The EPA between the EU and West Africa: Who benefits?

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CONCORD, the European NGO confederation for relief and development, have questioned how effective the EPA between the EU and West Africa will be for the region's development in their recent Spotlight 2015 Policy Paper on Trade, and have advised members of the European Parliament not to ratify it. 
 
CONCORD state their regret that the EU, the largest economic zone in the world, is trying to obtain disproportionate commercial concessions from one of the poorest regions in the world. The confederation believe that the EPA would result in West Africa having less policy space to use important tools for the development of certain economic sectors whilst the EU has not allocated the additional long term funding needed to enable West Africa to cope with competition from imported European products, and to compensate for the loss of fiscal revenues.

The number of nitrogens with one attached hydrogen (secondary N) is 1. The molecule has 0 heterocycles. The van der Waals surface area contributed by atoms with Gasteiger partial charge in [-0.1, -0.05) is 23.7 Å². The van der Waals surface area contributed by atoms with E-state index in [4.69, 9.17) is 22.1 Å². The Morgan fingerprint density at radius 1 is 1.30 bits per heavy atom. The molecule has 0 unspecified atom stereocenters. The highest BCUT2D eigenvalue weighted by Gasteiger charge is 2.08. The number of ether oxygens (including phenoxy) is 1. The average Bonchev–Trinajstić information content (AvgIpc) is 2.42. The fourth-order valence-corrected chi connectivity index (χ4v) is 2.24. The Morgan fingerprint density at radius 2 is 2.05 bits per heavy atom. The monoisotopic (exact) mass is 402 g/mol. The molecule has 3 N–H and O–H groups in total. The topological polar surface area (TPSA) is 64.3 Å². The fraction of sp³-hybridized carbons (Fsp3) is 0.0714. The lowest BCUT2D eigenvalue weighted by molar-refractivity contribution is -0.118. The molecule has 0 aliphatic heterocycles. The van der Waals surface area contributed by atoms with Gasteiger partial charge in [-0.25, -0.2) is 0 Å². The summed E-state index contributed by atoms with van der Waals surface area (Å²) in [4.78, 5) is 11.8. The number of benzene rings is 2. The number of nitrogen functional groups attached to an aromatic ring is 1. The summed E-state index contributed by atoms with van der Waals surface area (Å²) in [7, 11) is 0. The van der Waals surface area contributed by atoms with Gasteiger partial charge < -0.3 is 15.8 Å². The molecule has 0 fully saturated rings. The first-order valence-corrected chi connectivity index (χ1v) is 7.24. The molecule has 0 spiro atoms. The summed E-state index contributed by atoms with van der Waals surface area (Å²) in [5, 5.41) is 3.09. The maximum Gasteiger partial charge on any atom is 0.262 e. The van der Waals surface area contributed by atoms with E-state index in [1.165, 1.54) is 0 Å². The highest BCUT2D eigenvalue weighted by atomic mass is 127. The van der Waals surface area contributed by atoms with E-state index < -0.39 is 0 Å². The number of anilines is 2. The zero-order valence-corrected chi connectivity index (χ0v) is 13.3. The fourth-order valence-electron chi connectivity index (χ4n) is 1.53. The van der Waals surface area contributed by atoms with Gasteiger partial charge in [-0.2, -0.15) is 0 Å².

"The EPA has been rightly called into question by large sections of West African civil society, who do not see the benefits this will have for the people of the region. As concerns the banana trade however, the main exporting governments were put under huge pressure to accept the deal. If they hadn’t, the trade into Europe would have likely collapsed, and a substantial number of rural jobs would have been sacrificed. The EU’s threat to end the duty-free arrangement would simply have made African banana exports uncompetitive. The challenge for the industry, now that it looks like the duty-free status is preserved is to ensure that banana employment is genuinely decent work: safe, well remunerated and contributing to the socio-economic development of the communities where it dominates.” commented Alistair Smith, International Coordinator of Banana Link